When Horace and Sarah Baker bought a row house in the Delmar Village section of Folcroft in 1963, neighbors vandalized the home, and an angry, white mob blocked the Bakers from entering their house.  When, with the help of state troopers, the Bakers occupied their house, the neighbors issued a manifesto: “Perhaps this small borough can show this great nation that the federal government cannot force social integration on the population”.  Racial harassment continued until the Bakers sold their house in 1966.
Folcroft 8/30/1963:  Youngsters jeer as moving men tote possessions of the Horace Baker family up the steps of their new home.
The Chester school board redrew neighborhood boundaries and used selective bussing to keep elementary and junior high schools segregated through the early 1960’s, despite student strikes in 1946, pressure from the local chapter of the NAACP, and the Supreme Court’s Brown v. Board of Education’s decision in 1954.  The black-majority schools were mostly old, overcrowded wooden structures, with peeling paint, inadequate bathroom facilities, and hand-me-down books.
11/14/1963, Chester, PA.  A woman civil rights picket is hauled away after protesting about a local school.
Chester:  The Birmingham of the North
James Farmer, National Director of the Congress of Racial Equality, called Chester “the Birmingham of the North”. 

Stanley Branche, who came to Chester in 1962 at age 28, was a key player in the struggle.  Branche initially joined the NAACP, then split from it, forming the Committee for Freedom Now (CFFN).  Protests of school segregation and hiring discrimination by downtown businesses in 1964 met police beatings and arrests, which led to larger demonstrations.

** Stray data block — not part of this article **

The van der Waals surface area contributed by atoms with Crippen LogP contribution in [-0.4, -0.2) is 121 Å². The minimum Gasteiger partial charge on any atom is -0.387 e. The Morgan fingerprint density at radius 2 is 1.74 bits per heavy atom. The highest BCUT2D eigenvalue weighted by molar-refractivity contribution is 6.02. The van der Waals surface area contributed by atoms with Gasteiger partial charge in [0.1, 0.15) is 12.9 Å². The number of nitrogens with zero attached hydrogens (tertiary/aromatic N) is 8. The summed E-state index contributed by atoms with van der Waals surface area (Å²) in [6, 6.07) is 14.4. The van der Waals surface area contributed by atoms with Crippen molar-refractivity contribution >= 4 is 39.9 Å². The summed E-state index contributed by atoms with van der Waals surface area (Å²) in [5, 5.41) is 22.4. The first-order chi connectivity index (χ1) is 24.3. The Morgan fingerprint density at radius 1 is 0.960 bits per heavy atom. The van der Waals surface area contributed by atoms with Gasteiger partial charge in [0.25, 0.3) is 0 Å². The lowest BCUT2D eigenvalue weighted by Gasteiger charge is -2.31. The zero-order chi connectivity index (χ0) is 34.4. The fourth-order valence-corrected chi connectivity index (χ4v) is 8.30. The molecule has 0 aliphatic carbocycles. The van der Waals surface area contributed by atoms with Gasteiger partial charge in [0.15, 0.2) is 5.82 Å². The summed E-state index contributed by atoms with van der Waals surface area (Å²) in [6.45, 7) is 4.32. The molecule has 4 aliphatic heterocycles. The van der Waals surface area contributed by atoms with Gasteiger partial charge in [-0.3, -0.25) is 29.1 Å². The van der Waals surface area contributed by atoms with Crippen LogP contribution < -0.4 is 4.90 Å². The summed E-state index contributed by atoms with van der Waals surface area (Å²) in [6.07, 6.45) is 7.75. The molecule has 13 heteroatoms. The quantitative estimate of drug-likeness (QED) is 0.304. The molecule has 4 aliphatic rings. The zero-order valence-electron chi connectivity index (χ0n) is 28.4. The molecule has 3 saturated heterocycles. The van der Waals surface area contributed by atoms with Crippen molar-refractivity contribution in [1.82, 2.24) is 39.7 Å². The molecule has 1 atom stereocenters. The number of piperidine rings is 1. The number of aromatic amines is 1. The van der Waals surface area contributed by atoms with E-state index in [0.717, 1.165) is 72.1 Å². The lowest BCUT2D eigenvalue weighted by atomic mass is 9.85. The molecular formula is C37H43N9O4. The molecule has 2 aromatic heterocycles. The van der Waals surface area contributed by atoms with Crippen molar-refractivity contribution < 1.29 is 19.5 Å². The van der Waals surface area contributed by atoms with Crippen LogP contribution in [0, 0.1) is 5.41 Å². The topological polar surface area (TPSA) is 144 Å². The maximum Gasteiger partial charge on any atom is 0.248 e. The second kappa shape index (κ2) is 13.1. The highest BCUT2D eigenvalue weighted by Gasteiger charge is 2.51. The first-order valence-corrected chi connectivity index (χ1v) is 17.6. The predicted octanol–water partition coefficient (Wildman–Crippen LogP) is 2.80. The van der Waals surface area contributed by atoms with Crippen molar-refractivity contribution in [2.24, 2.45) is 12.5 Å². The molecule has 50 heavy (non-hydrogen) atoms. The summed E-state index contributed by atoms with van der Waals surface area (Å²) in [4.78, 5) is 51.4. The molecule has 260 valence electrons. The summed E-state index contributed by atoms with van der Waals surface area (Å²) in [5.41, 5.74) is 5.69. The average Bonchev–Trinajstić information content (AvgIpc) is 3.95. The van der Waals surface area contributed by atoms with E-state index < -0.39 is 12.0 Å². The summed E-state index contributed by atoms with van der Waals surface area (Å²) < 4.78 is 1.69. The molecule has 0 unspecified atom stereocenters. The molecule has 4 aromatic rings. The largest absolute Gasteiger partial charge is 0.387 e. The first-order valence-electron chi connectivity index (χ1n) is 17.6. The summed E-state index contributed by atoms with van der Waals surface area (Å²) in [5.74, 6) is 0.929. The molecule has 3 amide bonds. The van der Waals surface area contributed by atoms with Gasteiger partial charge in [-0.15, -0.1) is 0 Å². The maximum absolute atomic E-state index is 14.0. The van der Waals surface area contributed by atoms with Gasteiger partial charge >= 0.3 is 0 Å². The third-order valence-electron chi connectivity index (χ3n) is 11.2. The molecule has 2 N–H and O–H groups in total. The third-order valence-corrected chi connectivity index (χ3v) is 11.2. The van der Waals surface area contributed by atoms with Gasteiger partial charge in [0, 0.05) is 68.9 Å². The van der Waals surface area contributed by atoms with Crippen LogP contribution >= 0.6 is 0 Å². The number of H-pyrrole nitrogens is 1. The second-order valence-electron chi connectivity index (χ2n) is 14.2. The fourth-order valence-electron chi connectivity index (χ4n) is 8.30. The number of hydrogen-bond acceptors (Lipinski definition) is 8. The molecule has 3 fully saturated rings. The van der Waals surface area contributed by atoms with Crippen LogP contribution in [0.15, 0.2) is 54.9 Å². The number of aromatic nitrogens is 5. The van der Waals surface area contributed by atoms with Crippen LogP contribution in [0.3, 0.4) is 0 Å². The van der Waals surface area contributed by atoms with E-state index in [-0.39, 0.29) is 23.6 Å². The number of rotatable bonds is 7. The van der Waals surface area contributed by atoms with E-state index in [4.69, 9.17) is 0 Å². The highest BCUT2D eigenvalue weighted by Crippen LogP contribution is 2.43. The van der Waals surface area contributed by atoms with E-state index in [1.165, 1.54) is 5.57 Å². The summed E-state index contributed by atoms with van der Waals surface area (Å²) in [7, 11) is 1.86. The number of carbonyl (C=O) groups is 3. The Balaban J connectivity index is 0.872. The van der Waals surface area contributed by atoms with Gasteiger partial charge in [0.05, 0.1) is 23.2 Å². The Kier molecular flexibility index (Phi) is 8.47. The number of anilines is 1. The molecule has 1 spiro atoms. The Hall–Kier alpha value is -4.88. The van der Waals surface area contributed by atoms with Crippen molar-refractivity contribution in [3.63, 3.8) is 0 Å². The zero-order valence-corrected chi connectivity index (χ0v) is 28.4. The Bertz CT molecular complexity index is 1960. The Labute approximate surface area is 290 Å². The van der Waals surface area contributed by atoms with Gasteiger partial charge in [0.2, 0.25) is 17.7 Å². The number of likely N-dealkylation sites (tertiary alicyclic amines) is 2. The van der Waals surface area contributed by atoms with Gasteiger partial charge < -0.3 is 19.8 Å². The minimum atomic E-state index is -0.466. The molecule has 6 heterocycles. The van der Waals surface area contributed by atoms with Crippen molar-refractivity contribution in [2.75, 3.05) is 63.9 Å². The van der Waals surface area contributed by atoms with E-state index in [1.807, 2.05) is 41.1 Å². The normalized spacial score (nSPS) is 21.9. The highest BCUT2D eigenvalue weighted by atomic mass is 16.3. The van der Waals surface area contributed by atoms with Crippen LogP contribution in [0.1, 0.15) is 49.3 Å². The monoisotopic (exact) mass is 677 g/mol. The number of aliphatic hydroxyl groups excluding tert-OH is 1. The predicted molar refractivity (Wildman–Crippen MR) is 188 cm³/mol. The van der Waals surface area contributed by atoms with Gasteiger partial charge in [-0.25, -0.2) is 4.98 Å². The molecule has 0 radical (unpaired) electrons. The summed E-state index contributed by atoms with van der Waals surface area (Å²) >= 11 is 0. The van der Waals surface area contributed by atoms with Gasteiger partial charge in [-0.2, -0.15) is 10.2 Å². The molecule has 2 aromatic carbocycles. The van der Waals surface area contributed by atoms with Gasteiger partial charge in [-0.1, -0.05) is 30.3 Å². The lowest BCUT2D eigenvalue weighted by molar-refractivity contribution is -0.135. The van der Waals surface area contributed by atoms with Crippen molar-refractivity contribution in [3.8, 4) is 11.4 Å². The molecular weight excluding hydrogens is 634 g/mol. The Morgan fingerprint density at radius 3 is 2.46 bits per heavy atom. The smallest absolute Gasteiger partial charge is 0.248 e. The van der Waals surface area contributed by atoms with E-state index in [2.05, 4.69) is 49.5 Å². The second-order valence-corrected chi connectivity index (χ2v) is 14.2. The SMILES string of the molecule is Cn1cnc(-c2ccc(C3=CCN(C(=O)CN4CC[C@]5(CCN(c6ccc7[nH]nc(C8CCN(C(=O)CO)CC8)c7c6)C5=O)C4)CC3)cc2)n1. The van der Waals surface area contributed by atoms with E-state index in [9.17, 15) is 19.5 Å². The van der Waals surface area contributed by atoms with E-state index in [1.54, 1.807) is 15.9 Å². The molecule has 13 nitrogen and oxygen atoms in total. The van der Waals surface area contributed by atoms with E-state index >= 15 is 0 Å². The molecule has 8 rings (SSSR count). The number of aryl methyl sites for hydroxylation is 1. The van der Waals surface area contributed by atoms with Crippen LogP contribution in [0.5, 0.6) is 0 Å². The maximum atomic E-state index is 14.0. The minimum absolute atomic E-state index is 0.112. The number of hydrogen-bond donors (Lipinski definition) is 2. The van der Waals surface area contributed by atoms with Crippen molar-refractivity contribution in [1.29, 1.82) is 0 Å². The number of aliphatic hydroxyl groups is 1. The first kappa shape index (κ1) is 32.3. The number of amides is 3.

State police subdue rioter at 3rd and Pennell, Chester, April 1964
Governor William Scranton ordered hearings on segregation in the public schools by the Pennsylvania Human Rights Commission, which issued its recommendations to integrate the schools late in 1964.  The Chester school district appealed the findings, and few of the desegregation recommendations were acted on.

The Greater Chester Movement (GCM) was formed as an umbrella organization, to coordinate government, civil rights, and community groups, and Branche became its director of operations in 1965.  Information about Branche’s ties to McClure’s political machine emerged, arousing suspicions about his motives. 

McClure died in 1965, but the party machine structure continued.

After McClure’s death

1968 hearings of the PA Human Relations Committee found wide disparities in trash collection and public safety services provided to black and white neighborhoods.  “The failure of City Administration to take affirmative action to provide redress of complaint under the aegis of law assuring true equality of opportunity”, the Commission noted, “has been a major factor in the deepening of thus-far unchecked racial antipathies and the very apparent racial polarization in the City of Chester”.

In 1971, the Pennsylvania Crime Commission investigated bail kickbacks in the Delaware County criminal justice system, where young black men arrested for minor offenses like loitering were charged with more serious crimes requiring bail.  Bondsmen, district judges, and policemen all profited from the scheme.

In 1972, exposes in the Delaware County Times showed that little of the $12.4 million that GCM had received from the federal and state government had been spent for the benefit of Chester’s lower-income residents.  Nepotism, high-cost contracts and leases to politically-connected business people had drained most of the funds.

In 1979, Chester Mayor Nacrelli was convicted of accepting kickbacks from gamblers under the Racketeer Influenced and Corrupt Organization (RICO) act; he served two years of a six-year sentence and quickly reassumed control of party operations upon his release.
John Nacrelli